About 248,000 people hold a valid BNO passport, but 2.73 million are eligible for it. Those who hold the document are not entitled to the right of abode in Britain. Recently, some activists in Hong Kong have demanded that they be given full British passports in place of their “second-class” BNO ones.

Alan Leong Kah-kit, chairman of the opposition Civic Party, who recently returned from a trip to London, said he had raised similar issues during meetings with British lawmakers and officials.

“{London] should give Hong Kong people some assurance that in the event the Chinese Communist Party is not honouring [the Joint Declaration and Basic Law], Britain should be providing some safeguards for Hong Kong people,” he said.

Leong said those born after 1997 and who were involved in pro-democracy movements should also benefit from the safeguards.

But he urged the British government not to stop sending judges to serve in Hong Kong.

“We are fighting a difficult battle to protect our rule of law,” he said, recalling what he had told British lawmakers. “We have not lost the battle yet. So, please do not ask your judges not to come. That would sign the death certificate of one country, two systems and particularly the rule of law in Hong Kong.”

British government urges Hong Kong protesters to ‘end the violence’ while calling for ‘proportionate’ police response in handling demonstrators

A British foreign office spokesman said: “The UK is fully committed to upholding Hong Kong’s high degree of autonomy and rights and freedoms under the ‘one country, two systems’ framework, which is guaranteed by the legally binding Joint Declaration of 1984 and enshrined in the Hong Kong Basic Law.”

In response to the report, Executive Council member Ronny Tong Ka-wah, a barrister, said: “It is the UK’s prerogative to grant or refuse citizenship to anyone they consider deserving and I fully respect that prerogative.

“As to foreign judges sitting in Hong Kong, that is an iconic element of our judicial independence under one country, two systems guaranteed by both the Basic Law and the Joint Declaration.

“If Britain wants to back out of that, of course they are free to do so … but it is ironic that while Britain is accustomed to accusing China of reneging from or acting contrary to the Joint Declaration, it is the UK who seeks first to undo the Joint Declaration in instigating the breakdown of one country, two systems. Such hypocrisy will be quite revealing to the world at large and I doubt if that’s what they really want to do.”

In a six-monthly report released by the British government in October, the foreign secretary called the willingness of overseas judges to participate in Hong Kong’s justice system “a good indicator of the robustness of the system and the high regard in which it is held”.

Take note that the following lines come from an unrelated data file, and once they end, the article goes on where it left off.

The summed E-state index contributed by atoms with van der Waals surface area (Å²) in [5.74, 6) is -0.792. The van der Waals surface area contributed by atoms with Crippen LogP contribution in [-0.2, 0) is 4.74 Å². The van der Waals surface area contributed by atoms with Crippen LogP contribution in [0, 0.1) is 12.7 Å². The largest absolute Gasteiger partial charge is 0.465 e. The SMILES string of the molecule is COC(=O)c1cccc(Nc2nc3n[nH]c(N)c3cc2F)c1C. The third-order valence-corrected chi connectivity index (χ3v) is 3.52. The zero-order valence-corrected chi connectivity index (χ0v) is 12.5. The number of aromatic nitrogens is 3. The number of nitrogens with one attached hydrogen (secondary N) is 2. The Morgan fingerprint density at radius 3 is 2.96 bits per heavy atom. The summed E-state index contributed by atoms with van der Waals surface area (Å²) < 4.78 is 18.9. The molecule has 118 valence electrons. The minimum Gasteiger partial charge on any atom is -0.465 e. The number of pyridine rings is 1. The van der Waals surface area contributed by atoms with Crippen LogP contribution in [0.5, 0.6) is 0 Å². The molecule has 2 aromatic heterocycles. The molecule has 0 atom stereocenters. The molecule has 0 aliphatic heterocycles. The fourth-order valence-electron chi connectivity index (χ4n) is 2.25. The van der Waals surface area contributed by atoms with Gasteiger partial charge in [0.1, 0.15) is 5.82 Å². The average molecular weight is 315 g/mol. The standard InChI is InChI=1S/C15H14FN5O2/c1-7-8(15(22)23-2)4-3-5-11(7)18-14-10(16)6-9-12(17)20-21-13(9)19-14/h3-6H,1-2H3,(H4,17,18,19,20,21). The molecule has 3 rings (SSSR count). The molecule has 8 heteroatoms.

It was announced in May that Lord Jonathan Sumption, a former justice of Britain’s Supreme Court, would be appointed a non-permanent judge of the city’s top court. The sitting president of the Supreme Court, Baroness Brenda Hale, was appointed a non-permanent judge last year.
PRC Falungong Commie Hanjians (The Dogfather/Stuka76_Dog, Oneworld, Pascoe, rat28, Schroder, ʕ•͓͡•ʔ, ola, SAMSENGKIA, sdecww, Obamao, tiunelomo, MrMarket, century, p1acebo)

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#2
these roaches still reluctant to leave?
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#3
Majority of judges at HK’s top court are British, Australians and Canadian, no wonder the court released rioters so fast, police captures today they release them tomorrow. timeout
PRC Falungong Commie Hanjians (The Dogfather/Stuka76_Dog, Oneworld, Pascoe, rat28, Schroder, ʕ•͓͡•ʔ, ola, SAMSENGKIA, sdecww, Obamao, tiunelomo, MrMarket, century, p1acebo)

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#4
9-11-2019 8:58 PM
WhatDoYouThink said:
these roaches still reluctant to leave?

9-11-2019 9:06 PM
lvlrsSTI said:
Majority of judges at HK’s top court are British, Australians and Canadian, no wonder the court released rioters so fast, police captures today they release them tomorrow. timeout

walaneh! shock
Bro, time for ALL of them to balek kampong liao lah! Worried
You don't think so meh? Thinking
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#5
9-11-2019 9:06 PM
lvlrsSTI said:
Majority of judges at HK’s top court are British, Australians and Canadian, no wonder the court released rioters so fast, police captures today they release them tomorrow. timeout

All this are part of the 5 eye ... odjective is to destroy China
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#6
9-11-2019 8:58 PM
WhatDoYouThink said:
these roaches still reluctant to leave?

leeches. Big smile
see china so nice . lky f them out .